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The Cambridge History of English and American Literature in 18 Volumes (1907–21).>br>Volume I. From the Beginnings to the Cycles of Romance.

VI. Alfred and the Old English Prose of his Reign

§ 9. Gregory’s Dialogues

The West Saxon translation of Gregory’s Dialogues owed its inspiration directly to Alfred. The authorship of the translation has never been called in question; both Asser and William of Malmesbury attribute it to Werferth, bishop of Worcester, who undertook the task at the king’s bidding. The book is partly in dialogue form. Gregory is found by his deacon, Peter, sitting “in a solitary place, very fit for a sad and melancholy disposition.” The stories which Gregory proceeds to tell, serve to relieve his mind of its weight of thought. The monk, Martinius, impresses the sign of the cross upon a hearth-cake with a motion of the hand; a sweet fragrance miraculously arises from the grave of count Theophanius; bishop Frigidianus turns the course of the Serchio by marking out its bed with a rake. Book II is exclusively devoted to St. Benedict. The collection was an attempt to complete the accepted lives of the saints by a recital of miraculous deeds performed in Italy. Towards the end of the book Gregory leaves Italy and tells the story of St. Hermenegild and his brother king Recarede. The preface, in the Oxford and Cambridge MSS., is the work of the king and is thus of particular interest—

  • I, Alfred, by God’s grace, dignified with the title of king, have perceived and often learnt from the reading of sacred books, that we, to whom God hath given so much worldly honour, have particular need to humble and subdue our minds to the divine laws in the midst of wordly cares; accordingly, I besought my faithful friends that they would write down out of holy books concerning the miracles of the saints the following narrative; that I, strengthened in my mind by admonition and love, might think upon spiritual things in the midst of my worldly cares.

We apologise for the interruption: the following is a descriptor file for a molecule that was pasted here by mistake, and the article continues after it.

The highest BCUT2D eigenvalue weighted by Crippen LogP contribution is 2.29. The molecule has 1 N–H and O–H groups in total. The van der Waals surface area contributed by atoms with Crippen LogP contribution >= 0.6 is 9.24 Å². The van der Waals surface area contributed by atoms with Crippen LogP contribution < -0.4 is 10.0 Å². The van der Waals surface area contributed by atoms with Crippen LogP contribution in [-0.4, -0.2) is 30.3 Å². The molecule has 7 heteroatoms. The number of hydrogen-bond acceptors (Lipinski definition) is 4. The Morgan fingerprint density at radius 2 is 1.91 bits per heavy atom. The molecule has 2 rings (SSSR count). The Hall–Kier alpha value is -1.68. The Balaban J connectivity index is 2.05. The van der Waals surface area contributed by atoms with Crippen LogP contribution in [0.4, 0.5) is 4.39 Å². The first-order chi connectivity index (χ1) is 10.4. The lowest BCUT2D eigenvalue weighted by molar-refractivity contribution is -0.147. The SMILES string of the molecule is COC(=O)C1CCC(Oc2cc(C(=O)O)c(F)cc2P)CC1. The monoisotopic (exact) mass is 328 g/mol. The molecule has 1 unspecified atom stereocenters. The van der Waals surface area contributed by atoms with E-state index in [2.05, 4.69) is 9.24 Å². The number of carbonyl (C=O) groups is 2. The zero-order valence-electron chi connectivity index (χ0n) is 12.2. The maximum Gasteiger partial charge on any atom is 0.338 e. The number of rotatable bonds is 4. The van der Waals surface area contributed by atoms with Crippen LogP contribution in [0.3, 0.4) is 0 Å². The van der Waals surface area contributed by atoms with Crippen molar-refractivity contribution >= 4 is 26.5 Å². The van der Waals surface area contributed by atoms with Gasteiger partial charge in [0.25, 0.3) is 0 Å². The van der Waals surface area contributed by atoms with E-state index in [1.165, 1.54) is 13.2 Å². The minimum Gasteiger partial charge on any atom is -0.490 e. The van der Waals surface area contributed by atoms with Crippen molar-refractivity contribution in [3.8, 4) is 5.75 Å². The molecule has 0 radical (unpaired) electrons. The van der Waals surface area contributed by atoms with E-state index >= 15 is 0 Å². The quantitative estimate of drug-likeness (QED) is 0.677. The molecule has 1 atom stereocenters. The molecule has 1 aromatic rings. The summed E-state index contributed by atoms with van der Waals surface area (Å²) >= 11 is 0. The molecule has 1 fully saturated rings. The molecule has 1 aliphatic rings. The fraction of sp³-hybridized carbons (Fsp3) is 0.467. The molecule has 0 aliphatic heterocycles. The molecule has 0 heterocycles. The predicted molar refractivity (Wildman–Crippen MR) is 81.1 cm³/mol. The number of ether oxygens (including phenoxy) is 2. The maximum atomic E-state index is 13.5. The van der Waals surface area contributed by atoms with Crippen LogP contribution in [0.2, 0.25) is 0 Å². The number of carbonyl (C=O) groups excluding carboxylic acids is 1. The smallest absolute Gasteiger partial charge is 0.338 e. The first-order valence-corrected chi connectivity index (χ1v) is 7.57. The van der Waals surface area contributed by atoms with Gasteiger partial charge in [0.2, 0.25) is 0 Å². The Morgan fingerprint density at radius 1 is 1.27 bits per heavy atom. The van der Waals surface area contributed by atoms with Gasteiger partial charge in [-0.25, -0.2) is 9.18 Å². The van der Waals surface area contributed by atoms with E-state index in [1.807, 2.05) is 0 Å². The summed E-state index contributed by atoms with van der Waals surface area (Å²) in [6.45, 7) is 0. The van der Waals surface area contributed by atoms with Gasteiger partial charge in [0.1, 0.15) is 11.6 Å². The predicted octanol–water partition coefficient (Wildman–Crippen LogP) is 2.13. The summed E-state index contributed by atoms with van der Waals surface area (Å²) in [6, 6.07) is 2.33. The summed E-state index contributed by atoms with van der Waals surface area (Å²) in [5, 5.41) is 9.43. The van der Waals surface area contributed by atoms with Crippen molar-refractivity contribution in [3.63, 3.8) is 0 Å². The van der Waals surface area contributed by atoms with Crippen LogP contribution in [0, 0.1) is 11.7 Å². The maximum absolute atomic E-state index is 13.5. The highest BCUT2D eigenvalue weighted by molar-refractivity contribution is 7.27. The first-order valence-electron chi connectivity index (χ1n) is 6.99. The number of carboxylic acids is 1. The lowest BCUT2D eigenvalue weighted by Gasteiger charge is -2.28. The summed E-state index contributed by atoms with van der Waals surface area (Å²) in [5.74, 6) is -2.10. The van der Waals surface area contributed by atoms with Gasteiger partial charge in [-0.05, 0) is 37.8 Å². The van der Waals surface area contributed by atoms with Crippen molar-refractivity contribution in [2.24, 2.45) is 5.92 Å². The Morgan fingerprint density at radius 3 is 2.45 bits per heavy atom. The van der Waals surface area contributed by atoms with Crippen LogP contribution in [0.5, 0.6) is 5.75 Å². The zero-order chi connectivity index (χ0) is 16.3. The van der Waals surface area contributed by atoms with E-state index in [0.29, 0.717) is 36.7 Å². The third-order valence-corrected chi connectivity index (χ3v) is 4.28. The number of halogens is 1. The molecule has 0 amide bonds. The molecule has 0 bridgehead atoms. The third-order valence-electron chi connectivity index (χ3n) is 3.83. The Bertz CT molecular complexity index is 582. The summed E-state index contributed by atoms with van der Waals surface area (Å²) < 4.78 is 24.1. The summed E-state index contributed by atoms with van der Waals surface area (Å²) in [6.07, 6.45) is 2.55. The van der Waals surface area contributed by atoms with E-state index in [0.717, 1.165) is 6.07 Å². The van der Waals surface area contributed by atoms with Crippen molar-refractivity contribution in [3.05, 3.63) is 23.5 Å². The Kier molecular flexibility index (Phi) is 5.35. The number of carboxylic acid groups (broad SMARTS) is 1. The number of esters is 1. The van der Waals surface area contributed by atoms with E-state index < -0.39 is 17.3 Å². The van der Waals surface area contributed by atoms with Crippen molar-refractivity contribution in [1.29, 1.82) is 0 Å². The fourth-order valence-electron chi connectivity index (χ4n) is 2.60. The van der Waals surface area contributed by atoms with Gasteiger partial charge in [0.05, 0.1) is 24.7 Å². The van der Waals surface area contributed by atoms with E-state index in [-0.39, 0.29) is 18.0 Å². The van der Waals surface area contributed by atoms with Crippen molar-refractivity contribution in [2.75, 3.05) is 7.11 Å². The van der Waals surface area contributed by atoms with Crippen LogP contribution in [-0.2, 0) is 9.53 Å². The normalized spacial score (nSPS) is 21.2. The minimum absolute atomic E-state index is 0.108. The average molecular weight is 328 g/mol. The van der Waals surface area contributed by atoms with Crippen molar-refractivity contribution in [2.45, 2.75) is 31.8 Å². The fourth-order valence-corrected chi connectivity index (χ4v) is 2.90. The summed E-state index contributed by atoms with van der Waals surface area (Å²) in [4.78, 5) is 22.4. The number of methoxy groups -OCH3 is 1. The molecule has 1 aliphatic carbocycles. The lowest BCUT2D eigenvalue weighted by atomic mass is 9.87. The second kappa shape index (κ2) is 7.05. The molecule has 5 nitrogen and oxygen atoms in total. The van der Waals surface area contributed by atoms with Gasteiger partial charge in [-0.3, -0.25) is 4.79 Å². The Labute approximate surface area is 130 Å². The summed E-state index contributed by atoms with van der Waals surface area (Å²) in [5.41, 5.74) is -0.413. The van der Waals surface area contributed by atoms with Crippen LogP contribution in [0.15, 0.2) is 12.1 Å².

• The MSS. of the Dialogues have given rise to interesting problems. The Cambridge and British Museum types are closely related and stand apart from that of Oxford. From this fact Krebs deduced the theory that the Dialogues were translated on two separate occasions. A more careful comparison of the MSS. has shown that they are all derived from a single original, of which the Oxford type represents a revised version.

    The West Saxon Martyrology may be ascribed to Alfred’s reign. Cockayne was of opinion that the oldest MS.—that in the British Museum—dates from the ninth century. It is noteworthy that the saints referred to belong either to the period preceding the king’s reign or to the reign itself. Another proof of the age of the collection is the fact that under 5 August Oswald is described as buried at Bardney, though his body was moved to Gloucester soon after Alfred’s death. The story of St. Milus (15 November) seems to have been derived from the east. The Leech-book attests Alfred’s relations with Elias, the patriarch of Jerusalem, whose rule extended from 897 to 907. The Martyrology is incomplete, but it extends from 31 December to 21 December